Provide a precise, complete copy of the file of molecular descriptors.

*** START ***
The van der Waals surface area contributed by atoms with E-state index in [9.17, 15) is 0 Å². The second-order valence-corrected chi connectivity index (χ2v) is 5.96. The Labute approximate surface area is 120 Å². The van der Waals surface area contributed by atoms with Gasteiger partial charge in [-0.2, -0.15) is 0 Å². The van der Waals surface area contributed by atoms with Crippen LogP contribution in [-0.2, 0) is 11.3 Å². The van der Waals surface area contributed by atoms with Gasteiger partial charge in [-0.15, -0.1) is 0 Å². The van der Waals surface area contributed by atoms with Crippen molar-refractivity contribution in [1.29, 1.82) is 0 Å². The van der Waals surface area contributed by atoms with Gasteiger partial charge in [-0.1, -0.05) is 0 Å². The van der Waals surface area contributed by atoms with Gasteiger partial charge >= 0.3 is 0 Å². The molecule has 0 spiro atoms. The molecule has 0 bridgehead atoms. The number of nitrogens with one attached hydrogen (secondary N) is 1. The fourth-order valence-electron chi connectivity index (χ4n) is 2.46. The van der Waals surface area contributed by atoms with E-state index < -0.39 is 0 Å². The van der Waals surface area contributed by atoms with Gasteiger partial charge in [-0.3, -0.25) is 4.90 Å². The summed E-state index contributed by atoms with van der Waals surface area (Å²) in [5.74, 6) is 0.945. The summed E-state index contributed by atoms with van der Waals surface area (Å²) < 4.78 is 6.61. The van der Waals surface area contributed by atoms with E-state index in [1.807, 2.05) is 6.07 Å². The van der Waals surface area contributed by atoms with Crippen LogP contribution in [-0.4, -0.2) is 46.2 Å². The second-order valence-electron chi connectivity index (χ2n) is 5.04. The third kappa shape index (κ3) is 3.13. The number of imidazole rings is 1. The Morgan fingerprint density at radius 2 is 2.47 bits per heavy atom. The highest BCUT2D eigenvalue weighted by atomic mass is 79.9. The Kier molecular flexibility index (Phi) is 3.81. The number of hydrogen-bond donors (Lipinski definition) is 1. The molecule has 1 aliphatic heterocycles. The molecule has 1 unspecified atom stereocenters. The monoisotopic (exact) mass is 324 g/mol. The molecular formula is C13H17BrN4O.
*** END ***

The van der Waals surface area contributed by atoms with E-state index in [9.17, 15) is 0 Å². The second-order valence-corrected chi connectivity index (χ2v) is 5.96. The Labute approximate surface area is 120 Å². The van der Waals surface area contributed by atoms with Gasteiger partial charge in [-0.2, -0.15) is 0 Å². The van der Waals surface area contributed by atoms with Crippen LogP contribution in [-0.2, 0) is 11.3 Å². The van der Waals surface area contributed by atoms with Gasteiger partial charge in [-0.15, -0.1) is 0 Å². The van der Waals surface area contributed by atoms with Crippen molar-refractivity contribution in [1.29, 1.82) is 0 Å². The van der Waals surface area contributed by atoms with Gasteiger partial charge in [-0.1, -0.05) is 0 Å². The van der Waals surface area contributed by atoms with Gasteiger partial charge >= 0.3 is 0 Å². The molecule has 0 spiro atoms. The molecule has 0 bridgehead atoms. The number of nitrogens with one attached hydrogen (secondary N) is 1. The fourth-order valence-electron chi connectivity index (χ4n) is 2.46. The van der Waals surface area contributed by atoms with E-state index < -0.39 is 0 Å². The van der Waals surface area contributed by atoms with Gasteiger partial charge in [-0.3, -0.25) is 4.90 Å². The summed E-state index contributed by atoms with van der Waals surface area (Å²) in [5.74, 6) is 0.945. The summed E-state index contributed by atoms with van der Waals surface area (Å²) < 4.78 is 6.61. The van der Waals surface area contributed by atoms with E-state index in [1.807, 2.05) is 6.07 Å². The van der Waals surface area contributed by atoms with Crippen LogP contribution in [-0.4, -0.2) is 46.2 Å². The second-order valence-electron chi connectivity index (χ2n) is 5.04. The third kappa shape index (κ3) is 3.13. The number of imidazole rings is 1. The Morgan fingerprint density at radius 2 is 2.47 bits per heavy atom. The highest BCUT2D eigenvalue weighted by atomic mass is 79.9. The Kier molecular flexibility index (Phi) is 3.81. The number of hydrogen-bond donors (Lipinski definition) is 1. The molecule has 1 aliphatic heterocycles. The molecule has 1 unspecified atom stereocenters. The monoisotopic (exact) mass is 324 g/mol. The molecular formula is C13H17BrN4O.